Tag Archives: Ghosts

Being Human on Two Continents

8 Feb

I find that my appreciation of TV shows depends a lot on how they’re marketed to me. If I expect something from a TV show, it takes a bit of effort in order to get past that expectation and appreciate it for what it is.

That being said, I think it’s important that people know what they’re getting into when they start a new TV show, so here’s your prep:

Being Human is not a comedy.

The BBC/British version was sometimes described as a comedy, at least according to Wikipedia and some of the TV ads I’ve seen.  (I think it probably started when some ad exec heard the premise: “A werewolf, ghost and vampire in a flat together? That sounds like the start of a joke. Must be a comedy!”)

It’s really not though. It’s a supernatural drama with the occasional humorous moment. As the seasons go on, the show’s been focussing more and more on the dramatic aspect of interaction between George (werewolf), Mitchell (vampire) and Annie (ghost) and their various acquaintances…so much drama that there’s hardly any comedy anymore.

It is well written, and, if you like watching supernatural dramas, it’s interesting without being a soap opera, which I definitely appreciate. It’s a drama with just enough traces of comedy to make watching it enjoyable.


The SyFy/American version, on the other hand, makes no claim to be a comedy. It’s pure drama through and through. Somehow, (at least so far) it’s managed to stay away from the soap opera tendency of other supernatural shows, like Vampire Diaries or True Blood or The Gates, but it’s not nearly as witty as its counterpart..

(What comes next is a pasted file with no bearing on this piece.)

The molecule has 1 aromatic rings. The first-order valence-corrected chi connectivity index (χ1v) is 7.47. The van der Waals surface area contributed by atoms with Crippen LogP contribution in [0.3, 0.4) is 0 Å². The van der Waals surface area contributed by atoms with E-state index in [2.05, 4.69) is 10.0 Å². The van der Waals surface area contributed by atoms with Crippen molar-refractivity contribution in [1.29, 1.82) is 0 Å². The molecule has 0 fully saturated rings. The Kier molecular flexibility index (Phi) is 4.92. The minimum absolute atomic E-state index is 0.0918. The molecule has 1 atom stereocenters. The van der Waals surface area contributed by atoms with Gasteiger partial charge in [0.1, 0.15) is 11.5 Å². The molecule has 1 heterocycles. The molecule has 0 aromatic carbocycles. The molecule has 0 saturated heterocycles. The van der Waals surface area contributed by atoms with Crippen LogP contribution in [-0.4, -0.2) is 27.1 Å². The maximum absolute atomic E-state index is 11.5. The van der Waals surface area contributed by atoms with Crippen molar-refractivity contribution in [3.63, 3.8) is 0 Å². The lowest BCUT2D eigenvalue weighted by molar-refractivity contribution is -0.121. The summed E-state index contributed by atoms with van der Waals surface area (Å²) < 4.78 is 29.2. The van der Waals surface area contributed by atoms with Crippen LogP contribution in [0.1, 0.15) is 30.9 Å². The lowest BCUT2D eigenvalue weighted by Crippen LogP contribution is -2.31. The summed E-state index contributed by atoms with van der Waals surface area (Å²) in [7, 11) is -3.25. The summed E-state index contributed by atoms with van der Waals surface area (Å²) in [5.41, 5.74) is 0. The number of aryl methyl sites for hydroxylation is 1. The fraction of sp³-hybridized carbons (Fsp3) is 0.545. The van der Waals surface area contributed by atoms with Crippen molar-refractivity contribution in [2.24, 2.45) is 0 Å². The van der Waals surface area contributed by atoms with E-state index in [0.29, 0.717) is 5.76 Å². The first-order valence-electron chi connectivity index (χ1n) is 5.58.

The people are prettier in the US version, because apparently Hollywood’s influence in inescapable. In the UK version, while the main characters are nice to look at, everyone else is remarkable only in how normal and sometimes fugly they look.

Character names have changed, even though most of the plot points have stayed the same. Mitchell’s Aidan, Annie is Sally and George is Josh. It shouldn’t matter, but the name changes mess up my connective brain just enough that it’s like I’m watching a whole new show…but that’s probably just me.

The only change I don’t like is that Sally’s outfit isn’t nearly as cool as Annie’s was. (Yeah, I’m going to talk about clothes now. I’m a girl. Deal with it.) Annie was wearing layers, and she managed to vary the way she wore them so that it seemed like she was changing her clothes. But she wasn’t! It’s brilliant. I think it took me seven episodes to notice that although her outfit had changed every week, it really was just the same five pieces worn in different ways. Sally’s only got three layers, and no way to change her look, which makes me sad; I think the creativity of Annie’s outfit is one of the best parts of the Brit show.

Bah, Humbug! And Tribbles too.

10 Dec

Christmas is a time when people get all dressed up and go to the theatre. Not just Chinese food and the cinema: the Theatre (with everything that the capitalisation implies).

After seeing The Nutcracker for the twentieth time in a row, shouldn’t you try something …a little more exciting?

I have the perfect solution: A Klingon Christmas Carol.
(You might think I’m making that up for alliteration’s sake, but I’m really not.)

Not just a pure translation of the Dickensian classic, this is an adaptation where Scrooge is a Klingon warrior who recovers his honour and courage when three spirits visit him, just in time to save Tiny Tim from a horrible fate.

In case you didn’t know, Klingon (tlhIngan Hol) is one of the most complete fictional languages out there. There are hundreds of people who are conversationally fluent in it. There’s a multi-day convention held by the Klingon Lanugage Institute dedicated solely to the study of the language. Works of Shakespeare have been translated into Klingon. Everything from novels to opera, poetry, greeting cards, songs…the list of original and translated Klingon works goes on and on.

For those of us who aren’t so good at pronouncing or deciphering the guttural sounds of the space warrior race, the play’s narration is in English and it comes with supertitles so that you can follow along.

The play runs until December 19th at the Greenhouse Theater in Chicago.

: for more info.

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